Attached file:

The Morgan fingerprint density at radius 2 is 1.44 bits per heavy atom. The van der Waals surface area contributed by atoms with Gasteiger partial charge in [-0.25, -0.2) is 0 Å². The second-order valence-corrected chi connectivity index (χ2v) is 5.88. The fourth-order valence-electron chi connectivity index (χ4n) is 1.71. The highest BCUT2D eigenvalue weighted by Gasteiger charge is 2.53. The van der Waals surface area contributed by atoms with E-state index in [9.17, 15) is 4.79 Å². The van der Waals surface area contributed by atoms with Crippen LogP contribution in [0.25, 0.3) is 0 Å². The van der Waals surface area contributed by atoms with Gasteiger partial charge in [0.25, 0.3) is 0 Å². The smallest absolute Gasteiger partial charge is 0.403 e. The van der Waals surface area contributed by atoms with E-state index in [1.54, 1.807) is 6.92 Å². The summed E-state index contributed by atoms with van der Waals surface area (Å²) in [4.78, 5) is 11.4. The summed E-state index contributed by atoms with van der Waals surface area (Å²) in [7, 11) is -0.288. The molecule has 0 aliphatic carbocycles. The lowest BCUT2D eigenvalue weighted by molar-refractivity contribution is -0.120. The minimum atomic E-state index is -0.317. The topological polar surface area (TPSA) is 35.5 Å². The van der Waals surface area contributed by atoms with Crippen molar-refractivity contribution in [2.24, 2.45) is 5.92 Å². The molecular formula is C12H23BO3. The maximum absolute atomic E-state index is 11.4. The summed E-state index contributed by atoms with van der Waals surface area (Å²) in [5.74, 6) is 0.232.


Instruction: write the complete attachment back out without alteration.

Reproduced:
The Morgan fingerprint density at radius 2 is 1.44 bits per heavy atom. The van der Waals surface area contributed by atoms with Gasteiger partial charge in [-0.25, -0.2) is 0 Å². The second-order valence-corrected chi connectivity index (χ2v) is 5.88. The fourth-order valence-electron chi connectivity index (χ4n) is 1.71. The highest BCUT2D eigenvalue weighted by Gasteiger charge is 2.53. The van der Waals surface area contributed by atoms with E-state index in [9.17, 15) is 4.79 Å². The van der Waals surface area contributed by atoms with Crippen LogP contribution in [0.25, 0.3) is 0 Å². The van der Waals surface area contributed by atoms with Gasteiger partial charge in [0.25, 0.3) is 0 Å². The smallest absolute Gasteiger partial charge is 0.403 e. The van der Waals surface area contributed by atoms with E-state index in [1.54, 1.807) is 6.92 Å². The summed E-state index contributed by atoms with van der Waals surface area (Å²) in [4.78, 5) is 11.4. The summed E-state index contributed by atoms with van der Waals surface area (Å²) in [7, 11) is -0.288. The molecule has 0 aliphatic carbocycles. The lowest BCUT2D eigenvalue weighted by molar-refractivity contribution is -0.120. The minimum atomic E-state index is -0.317. The topological polar surface area (TPSA) is 35.5 Å². The van der Waals surface area contributed by atoms with Crippen molar-refractivity contribution in [2.24, 2.45) is 5.92 Å². The molecular formula is C12H23BO3. The maximum absolute atomic E-state index is 11.4. The summed E-state index contributed by atoms with van der Waals surface area (Å²) in [5.74, 6) is 0.232.